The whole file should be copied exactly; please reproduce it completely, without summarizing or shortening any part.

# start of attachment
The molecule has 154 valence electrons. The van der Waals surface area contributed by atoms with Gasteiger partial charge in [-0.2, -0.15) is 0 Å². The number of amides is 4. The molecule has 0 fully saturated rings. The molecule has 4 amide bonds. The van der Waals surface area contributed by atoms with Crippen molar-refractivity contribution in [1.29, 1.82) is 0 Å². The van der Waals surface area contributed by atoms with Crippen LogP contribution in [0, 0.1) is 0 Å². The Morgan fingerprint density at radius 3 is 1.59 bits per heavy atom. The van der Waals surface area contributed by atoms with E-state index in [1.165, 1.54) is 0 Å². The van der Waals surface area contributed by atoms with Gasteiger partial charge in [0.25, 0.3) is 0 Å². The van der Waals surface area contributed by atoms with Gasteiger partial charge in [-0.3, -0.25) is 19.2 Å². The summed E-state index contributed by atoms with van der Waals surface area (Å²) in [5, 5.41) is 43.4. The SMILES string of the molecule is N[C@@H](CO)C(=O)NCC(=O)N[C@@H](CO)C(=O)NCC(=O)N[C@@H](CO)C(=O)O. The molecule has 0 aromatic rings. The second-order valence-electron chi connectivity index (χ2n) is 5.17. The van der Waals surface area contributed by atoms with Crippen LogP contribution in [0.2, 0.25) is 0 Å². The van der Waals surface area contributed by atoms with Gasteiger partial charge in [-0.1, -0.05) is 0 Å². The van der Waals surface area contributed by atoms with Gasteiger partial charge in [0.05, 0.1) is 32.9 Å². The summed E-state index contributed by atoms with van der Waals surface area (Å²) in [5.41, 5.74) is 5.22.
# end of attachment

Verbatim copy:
The molecule has 154 valence electrons. The van der Waals surface area contributed by atoms with Gasteiger partial charge in [-0.2, -0.15) is 0 Å². The number of amides is 4. The molecule has 0 fully saturated rings. The molecule has 4 amide bonds. The van der Waals surface area contributed by atoms with Crippen molar-refractivity contribution in [1.29, 1.82) is 0 Å². The van der Waals surface area contributed by atoms with Crippen LogP contribution in [0, 0.1) is 0 Å². The Morgan fingerprint density at radius 3 is 1.59 bits per heavy atom. The van der Waals surface area contributed by atoms with E-state index in [1.165, 1.54) is 0 Å². The van der Waals surface area contributed by atoms with Gasteiger partial charge in [0.25, 0.3) is 0 Å². The van der Waals surface area contributed by atoms with Gasteiger partial charge in [-0.3, -0.25) is 19.2 Å². The summed E-state index contributed by atoms with van der Waals surface area (Å²) in [5, 5.41) is 43.4. The SMILES string of the molecule is N[C@@H](CO)C(=O)NCC(=O)N[C@@H](CO)C(=O)NCC(=O)N[C@@H](CO)C(=O)O. The molecule has 0 aromatic rings. The second-order valence-electron chi connectivity index (χ2n) is 5.17. The van der Waals surface area contributed by atoms with Crippen LogP contribution in [0.2, 0.25) is 0 Å². The van der Waals surface area contributed by atoms with Gasteiger partial charge in [-0.1, -0.05) is 0 Å². The van der Waals surface area contributed by atoms with Gasteiger partial charge in [0.05, 0.1) is 32.9 Å². The summed E-state index contributed by atoms with van der Waals surface area (Å²) in [5.41, 5.74) is 5.22.